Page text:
Pumped about automobilia
Dennis Frantz’s love of all things automotive is obvious at his Hillsboro farm.
In addition to several antique cars and trucks that he has restored or is working on bringing to back to life — some of which the Record wrote about in September — Frantz also collects gas pumps, automobile-related signs, old license plates, and Oliver tractors. He also keeps a room in one outbuilding dedicated to pop machines, bottles, and cans.
“This one is 31½ cents a gallon,” he says about a Texaco ethyl gas pump. “I just like to look at all the different kinds.”
His oldest pumps — he’s collected about 15 of various ages — date to the ’30s. They feature glass globes on the top.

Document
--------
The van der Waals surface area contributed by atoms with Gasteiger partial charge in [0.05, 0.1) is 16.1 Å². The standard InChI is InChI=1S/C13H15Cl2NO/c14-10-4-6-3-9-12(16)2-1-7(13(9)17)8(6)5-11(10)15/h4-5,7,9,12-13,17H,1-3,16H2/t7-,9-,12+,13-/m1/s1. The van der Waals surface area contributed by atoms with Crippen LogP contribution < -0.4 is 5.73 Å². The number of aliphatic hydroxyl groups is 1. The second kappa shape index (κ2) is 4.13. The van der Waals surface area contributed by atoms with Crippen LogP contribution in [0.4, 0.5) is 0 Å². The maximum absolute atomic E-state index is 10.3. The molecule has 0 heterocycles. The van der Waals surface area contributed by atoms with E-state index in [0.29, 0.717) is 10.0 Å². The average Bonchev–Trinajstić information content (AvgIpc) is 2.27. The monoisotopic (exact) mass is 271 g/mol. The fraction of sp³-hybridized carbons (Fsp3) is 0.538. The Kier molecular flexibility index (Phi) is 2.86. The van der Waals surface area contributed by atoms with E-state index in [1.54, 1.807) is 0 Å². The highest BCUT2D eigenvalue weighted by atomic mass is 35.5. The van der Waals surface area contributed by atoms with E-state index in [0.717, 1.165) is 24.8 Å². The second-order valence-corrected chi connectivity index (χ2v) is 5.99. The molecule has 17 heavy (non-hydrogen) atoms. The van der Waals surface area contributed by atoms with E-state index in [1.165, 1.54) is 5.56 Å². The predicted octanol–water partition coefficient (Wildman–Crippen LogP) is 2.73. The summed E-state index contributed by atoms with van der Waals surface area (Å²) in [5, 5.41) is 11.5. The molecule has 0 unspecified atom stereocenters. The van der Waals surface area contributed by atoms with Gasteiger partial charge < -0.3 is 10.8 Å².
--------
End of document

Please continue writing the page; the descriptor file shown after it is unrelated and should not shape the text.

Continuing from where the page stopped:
“You’d pump gas into that globe, and it would tell you how much gas was in there, and then it would empty from the globe into the car. You could see how many gallons you were going to put into your car.”
He owns about 75 license plates — the oldest also dates to the ’30s. His various Oliver tractors and other farm machinery are housed in barns and outbuildings. Some are on display outside.
“I had about 100 at one time,” he said.
He even has an old fuel tank that fit on a Model T.
“They used it to take fuel to farmers,” he said.
Mingled with his automobilia are insulators, an old popcorn machine that says “French fried popcorn” on one side, a safe, coolers, and dozens of pop bottles — mostly Dr Pepper and Pepsi.
Frantz has sourced his collections from “just different farms and stuff.
“We’d drive on Sunday afternoons and go visit some farms,” he said.
Last modified March 23, 2023